I was not just skeptical of the claim that this was rock art--I was dismissive, and in a derogatory tone. To my eye this 'figure' looked like anything but a human male with an oversized phallus, as it's described in the paper. And I made a 'rush to judgement.' And, like OJ's prosecution, I come out smelling like a fart. It appears that I missed the fine print in the article that referred to other localities where such 'figures' are recorded--C-shaped heads and all.
Here is the comment from Anonymous
An extremely negative piece that fails to mention the fundamental differences between pecked or hammered rock-art and non-anthropic markings created by natural processes. A cursory glance at the images strongly suggests a pecking or hammering process involved, though it would take an in-person visitation and examination to be absolutely sure. Given the similarity between the Lagoa Santa image and nearby rock-art...it stands to reason that the archaeologists have made an appropriate identification.
You offer no evidence at all for your position and it comes across as simply having go at both PLoS ONE and the archaeologists who worked at Lagoa Santa. The former may be fair enough, but the latter?
Clearly I was wrong. There is obviously a well-established pictorial tradition in that part of the world wherein humans have three fingers, C-shaped heads, and exposed and exaggerated (one would have to think) genitals, often tumescent. Mind you, the Lapa do Santo Rock shelter petroglyph that started all this is nowhere near as precise as these other examples in its depiction of the lower reaches of the body. The meandering peck marks that form the ?lower limbs and phallus? are, forgive me for saying so, rather coarse when compared with the figures from the other localities. I'm still wrong. But I hope I can be forgiven for treating the claim of an oversized phallus as 'a bit of a reach.'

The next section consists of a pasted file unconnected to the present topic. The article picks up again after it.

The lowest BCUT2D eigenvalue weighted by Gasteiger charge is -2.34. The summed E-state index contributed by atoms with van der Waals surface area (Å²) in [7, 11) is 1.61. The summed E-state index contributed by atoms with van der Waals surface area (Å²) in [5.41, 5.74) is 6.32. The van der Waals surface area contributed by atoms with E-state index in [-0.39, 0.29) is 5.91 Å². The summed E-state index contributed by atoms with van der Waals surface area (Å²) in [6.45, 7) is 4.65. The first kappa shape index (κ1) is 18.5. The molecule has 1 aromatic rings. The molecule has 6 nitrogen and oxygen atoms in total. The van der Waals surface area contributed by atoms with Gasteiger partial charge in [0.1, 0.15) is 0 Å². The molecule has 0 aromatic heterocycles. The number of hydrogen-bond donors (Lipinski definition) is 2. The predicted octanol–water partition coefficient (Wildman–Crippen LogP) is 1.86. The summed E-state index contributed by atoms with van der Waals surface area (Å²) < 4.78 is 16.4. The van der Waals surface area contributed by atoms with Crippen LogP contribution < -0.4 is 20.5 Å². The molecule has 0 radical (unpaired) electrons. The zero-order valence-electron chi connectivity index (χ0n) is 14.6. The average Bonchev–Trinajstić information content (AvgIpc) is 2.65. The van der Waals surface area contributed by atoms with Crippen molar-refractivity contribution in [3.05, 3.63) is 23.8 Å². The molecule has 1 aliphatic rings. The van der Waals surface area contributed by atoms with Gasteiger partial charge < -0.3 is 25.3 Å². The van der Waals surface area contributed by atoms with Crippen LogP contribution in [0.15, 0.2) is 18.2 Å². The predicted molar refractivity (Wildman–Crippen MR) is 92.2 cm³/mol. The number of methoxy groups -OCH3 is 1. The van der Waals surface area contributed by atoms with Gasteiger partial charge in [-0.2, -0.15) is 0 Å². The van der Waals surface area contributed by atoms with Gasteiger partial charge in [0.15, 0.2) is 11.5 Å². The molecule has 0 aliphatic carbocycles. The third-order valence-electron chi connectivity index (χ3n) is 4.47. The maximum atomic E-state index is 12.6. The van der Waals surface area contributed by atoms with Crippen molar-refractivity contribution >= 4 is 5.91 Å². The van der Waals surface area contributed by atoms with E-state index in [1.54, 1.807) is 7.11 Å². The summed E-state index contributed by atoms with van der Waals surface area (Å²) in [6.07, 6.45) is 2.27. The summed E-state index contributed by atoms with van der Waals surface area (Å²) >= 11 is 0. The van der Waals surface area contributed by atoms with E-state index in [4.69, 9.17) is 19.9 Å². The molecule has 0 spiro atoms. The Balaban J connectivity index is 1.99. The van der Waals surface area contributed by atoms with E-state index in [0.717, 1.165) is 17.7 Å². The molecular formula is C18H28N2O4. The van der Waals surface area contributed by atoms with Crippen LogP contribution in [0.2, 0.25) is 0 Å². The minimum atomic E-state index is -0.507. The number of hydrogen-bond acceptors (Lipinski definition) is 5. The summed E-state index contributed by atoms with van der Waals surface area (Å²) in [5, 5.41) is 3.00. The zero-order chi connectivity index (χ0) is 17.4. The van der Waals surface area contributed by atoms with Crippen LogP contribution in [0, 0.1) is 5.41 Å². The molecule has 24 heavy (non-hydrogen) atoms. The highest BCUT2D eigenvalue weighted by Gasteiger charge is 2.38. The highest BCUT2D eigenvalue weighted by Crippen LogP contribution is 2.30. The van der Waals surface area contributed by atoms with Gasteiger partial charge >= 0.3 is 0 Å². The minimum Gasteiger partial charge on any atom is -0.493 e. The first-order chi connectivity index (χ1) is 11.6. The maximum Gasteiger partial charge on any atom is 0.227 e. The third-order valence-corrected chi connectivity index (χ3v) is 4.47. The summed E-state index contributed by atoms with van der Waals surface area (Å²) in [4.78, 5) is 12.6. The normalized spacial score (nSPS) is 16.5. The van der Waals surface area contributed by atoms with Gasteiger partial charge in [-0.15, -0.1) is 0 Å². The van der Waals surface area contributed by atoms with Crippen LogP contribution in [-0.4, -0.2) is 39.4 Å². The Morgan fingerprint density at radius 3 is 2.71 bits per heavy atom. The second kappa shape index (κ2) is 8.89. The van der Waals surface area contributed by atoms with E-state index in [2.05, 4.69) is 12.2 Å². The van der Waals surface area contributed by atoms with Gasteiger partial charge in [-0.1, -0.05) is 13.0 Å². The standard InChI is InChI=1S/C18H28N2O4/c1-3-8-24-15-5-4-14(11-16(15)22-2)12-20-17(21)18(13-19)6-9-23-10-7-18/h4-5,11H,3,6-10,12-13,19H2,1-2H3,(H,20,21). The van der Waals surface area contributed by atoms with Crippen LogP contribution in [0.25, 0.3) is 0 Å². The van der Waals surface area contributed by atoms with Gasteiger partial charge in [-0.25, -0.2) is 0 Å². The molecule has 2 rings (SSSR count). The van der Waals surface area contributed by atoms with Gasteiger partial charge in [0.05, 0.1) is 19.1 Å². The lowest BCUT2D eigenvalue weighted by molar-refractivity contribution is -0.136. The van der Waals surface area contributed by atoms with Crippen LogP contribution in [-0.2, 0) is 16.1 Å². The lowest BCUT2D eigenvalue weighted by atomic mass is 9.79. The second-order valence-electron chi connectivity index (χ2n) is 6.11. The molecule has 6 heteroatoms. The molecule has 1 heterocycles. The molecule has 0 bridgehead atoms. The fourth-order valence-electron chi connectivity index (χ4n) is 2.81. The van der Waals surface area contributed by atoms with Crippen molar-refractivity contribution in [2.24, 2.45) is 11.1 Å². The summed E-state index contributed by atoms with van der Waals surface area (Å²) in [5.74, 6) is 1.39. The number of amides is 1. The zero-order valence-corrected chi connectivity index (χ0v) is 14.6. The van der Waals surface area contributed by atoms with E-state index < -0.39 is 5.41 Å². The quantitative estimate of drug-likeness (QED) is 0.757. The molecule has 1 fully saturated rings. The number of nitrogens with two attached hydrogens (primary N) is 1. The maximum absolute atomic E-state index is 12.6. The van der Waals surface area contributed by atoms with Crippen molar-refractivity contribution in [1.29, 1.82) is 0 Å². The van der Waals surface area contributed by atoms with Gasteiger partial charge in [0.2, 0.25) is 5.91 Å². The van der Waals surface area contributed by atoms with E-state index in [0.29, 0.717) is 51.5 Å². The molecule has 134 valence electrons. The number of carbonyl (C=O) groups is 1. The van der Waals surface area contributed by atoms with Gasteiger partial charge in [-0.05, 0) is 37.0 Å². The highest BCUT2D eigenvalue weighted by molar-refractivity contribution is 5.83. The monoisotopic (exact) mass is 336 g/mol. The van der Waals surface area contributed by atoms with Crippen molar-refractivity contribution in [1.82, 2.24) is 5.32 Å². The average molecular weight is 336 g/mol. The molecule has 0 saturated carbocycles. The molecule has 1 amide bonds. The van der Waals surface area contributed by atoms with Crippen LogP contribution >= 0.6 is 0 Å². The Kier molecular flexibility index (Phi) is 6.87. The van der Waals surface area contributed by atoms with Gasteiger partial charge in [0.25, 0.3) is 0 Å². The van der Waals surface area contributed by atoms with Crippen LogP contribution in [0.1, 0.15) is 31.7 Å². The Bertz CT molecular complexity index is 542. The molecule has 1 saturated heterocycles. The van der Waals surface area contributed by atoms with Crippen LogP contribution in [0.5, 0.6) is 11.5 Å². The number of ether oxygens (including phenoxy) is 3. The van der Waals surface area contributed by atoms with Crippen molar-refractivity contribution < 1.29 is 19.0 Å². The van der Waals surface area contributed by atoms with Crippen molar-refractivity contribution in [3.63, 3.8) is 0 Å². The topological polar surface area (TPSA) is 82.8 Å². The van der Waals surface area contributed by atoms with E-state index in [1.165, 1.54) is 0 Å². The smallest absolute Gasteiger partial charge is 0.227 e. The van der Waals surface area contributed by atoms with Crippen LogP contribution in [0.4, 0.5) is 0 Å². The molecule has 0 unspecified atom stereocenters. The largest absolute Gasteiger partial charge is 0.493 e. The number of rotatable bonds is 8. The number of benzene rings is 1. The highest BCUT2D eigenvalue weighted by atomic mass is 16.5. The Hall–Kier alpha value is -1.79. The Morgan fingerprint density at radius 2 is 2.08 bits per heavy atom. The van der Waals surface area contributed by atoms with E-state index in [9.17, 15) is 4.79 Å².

At this time, I'd like to apologize to the authors for my original blog post, which I will not take down, but to which I've attached a note explaining where to go for the true story.
I'd also like to thank Anonymous for having the temerity to upbraid me for my failings.
I choose not, at this time, to let PLoS ONE and its referees off the hook. In my defense, images of the other, validating, petroglyphs were published only as supplementary material, and your's truly missed them. Given the very distant, unique, and regional tradition from which the Lagoa Santa petroglyph arose, they should never have let the authors publish the comparative material as supplementary material. For that matter, what is PLoS ONE doing publishing anything as supplementary? They're all electronic. Supplementary material is something that traditionally print-based journals do in addition to the print paper. On that basis I still maintain that the referees were asleep at the wheel, since they obviously didn't think the other examples of C-headed, three-fingered, pecked stick figures were important enough to be included in the paper, proper.
That's cold comfort for me, unfortunately. It's a bloody good thing I had no credibility in the discipline before I began this blog. Otherwise I might be worried that such gaffes as this one would erode my readers' confidence to such an extent that they'd stop visiting. It's my fervent hope that the possibility of such an outcome is just my own, personal, cauchemar.